Being diagnosed with a brain tumour is a very challenging event, and it can be draining both mentally and physically. The symptoms and the treatment process can take a heavy toll on the mind and body. However, it is helpful to take some steps to manage your mental and physical health during this difficult time.
The Brain Tumour Charity advises that while any special diets that claim to cure or treat the symptoms of brain tumours should be treated with scepticism, eating well will boost your energy levels and help your body handle the rigours of the treatment process. There is no need to buy lots of expensive food supplements, but what you eat is important.
Some of the main issues around food for brain tumour patients include sickness, loss of appetite, or increased appetite. A medical professional should be able to advise you further about these issues, and if necessary, prescribe medication such as anti-emetic tablets.
In some cases, a brain tumour diagnosis may lead to weight gain. This can be due to exhaustion that makes usual levels of physical activity seem impossible, anxiety or depression triggering comfort eating, or because of the side effects of medication.
It is best to avoid the temptation to snack on sugary foods, or foods that are high in saturated fat such as cakes, biscuits, and fatty cuts of meat. These types of food tend to be highly processed, and are full of additives that are designed to prolong the shelf life of the food. Studies have shown that this can have a detrimental effect on healthy gut bacteria.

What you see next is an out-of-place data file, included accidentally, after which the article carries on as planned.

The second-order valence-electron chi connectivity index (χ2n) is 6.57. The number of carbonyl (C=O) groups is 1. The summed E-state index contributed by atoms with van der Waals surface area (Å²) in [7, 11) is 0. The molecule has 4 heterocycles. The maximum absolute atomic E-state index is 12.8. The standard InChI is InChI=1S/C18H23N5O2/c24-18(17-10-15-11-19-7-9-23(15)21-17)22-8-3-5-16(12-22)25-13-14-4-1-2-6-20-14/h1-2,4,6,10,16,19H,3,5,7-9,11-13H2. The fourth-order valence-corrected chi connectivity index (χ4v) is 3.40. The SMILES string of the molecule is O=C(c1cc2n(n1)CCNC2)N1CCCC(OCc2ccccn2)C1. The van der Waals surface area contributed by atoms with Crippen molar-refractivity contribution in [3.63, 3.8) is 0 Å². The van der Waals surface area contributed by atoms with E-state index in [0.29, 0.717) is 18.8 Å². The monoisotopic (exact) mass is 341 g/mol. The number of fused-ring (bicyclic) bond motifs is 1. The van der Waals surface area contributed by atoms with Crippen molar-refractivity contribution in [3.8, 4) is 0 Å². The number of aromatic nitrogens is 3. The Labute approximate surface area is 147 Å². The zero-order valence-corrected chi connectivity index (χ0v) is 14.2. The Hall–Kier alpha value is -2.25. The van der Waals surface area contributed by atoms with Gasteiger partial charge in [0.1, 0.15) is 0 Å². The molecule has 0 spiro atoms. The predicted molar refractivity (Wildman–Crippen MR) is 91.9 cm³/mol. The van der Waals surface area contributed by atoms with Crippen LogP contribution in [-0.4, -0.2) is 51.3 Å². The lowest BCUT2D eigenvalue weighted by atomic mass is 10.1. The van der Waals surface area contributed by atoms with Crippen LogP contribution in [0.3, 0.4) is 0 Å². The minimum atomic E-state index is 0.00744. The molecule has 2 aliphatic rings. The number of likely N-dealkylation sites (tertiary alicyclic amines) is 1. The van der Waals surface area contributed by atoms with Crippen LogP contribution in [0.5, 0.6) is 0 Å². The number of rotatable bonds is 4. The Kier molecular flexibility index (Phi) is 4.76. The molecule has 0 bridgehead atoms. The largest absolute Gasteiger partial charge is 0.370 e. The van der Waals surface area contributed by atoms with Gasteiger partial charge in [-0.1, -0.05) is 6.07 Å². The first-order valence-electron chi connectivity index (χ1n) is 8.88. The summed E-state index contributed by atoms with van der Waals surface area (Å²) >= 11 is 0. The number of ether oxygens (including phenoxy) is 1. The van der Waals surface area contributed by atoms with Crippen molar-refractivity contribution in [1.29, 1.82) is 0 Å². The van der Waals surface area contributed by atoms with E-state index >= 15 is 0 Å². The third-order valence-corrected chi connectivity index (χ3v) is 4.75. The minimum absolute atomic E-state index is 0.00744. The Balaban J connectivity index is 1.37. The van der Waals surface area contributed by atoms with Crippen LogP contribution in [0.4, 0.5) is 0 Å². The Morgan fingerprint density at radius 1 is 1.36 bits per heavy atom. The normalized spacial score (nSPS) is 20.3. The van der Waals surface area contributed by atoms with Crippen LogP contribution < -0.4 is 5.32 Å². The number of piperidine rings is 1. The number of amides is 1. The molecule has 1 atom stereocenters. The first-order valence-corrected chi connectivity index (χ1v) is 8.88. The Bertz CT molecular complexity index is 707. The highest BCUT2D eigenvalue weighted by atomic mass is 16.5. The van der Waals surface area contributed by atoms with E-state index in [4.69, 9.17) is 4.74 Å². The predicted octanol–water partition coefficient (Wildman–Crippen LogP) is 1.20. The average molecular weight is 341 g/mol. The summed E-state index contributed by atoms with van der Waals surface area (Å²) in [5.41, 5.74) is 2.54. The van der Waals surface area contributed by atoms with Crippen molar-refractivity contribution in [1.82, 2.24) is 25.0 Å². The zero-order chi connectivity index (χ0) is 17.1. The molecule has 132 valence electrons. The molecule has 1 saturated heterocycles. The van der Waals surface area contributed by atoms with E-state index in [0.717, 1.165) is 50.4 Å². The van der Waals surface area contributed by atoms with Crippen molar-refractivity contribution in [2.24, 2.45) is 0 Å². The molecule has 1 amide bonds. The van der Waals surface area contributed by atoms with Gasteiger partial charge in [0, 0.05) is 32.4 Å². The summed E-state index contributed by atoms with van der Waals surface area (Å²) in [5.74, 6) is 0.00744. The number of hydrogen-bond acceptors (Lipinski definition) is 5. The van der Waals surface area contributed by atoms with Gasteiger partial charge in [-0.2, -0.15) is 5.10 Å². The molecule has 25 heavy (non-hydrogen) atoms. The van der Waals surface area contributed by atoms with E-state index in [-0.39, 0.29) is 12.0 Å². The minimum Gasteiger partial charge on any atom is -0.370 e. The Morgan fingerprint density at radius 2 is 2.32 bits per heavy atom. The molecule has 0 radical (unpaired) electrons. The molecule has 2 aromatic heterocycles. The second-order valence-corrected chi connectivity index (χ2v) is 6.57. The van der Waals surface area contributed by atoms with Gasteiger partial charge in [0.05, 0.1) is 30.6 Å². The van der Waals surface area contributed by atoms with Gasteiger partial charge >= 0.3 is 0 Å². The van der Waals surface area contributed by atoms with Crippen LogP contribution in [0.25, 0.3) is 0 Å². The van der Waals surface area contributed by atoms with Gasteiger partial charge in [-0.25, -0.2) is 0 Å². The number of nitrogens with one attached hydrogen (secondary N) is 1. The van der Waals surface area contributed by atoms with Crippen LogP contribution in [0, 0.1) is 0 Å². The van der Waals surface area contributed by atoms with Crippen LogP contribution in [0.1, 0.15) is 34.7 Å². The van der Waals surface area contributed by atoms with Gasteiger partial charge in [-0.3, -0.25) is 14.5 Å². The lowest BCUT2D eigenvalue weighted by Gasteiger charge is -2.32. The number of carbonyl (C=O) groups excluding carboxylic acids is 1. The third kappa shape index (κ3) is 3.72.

The best approach is to include lots of high fibre foods that help you to feel full for longer, and are therefore helpful for maintaining a healthy weight. Examples of high fibre foods include whole grain bread, rice, and pasta, lentils, fruit, and root vegetables. It is also important to eat lots of high protein foods, such as eggs and lean meats.
The stress of the diagnosis or treatment may also have the opposite effect, causing a loss of appetite that leads to weight loss. This can deprive the body of essential nutrients and vitamins, which is not advisable for anyone with a serious illness. The first line of approach would be to discuss the issue with your medical team.
It may help to switch the time of day you eat your biggest meal for when you feel the hungriest, such as breakfast or lunch, rather than your usual evening meal time. Eating smaller meals at more frequent intervals may also help, or even several nutritious snacks to replace meals.
If part of the issue is that you feel too tired to prepare a cooked meal, you can still have a blanched diet by cooking some frozen vegetables in the microwave for a few minutes, and adding them to a ready meal such as lasagne or cottage pie.
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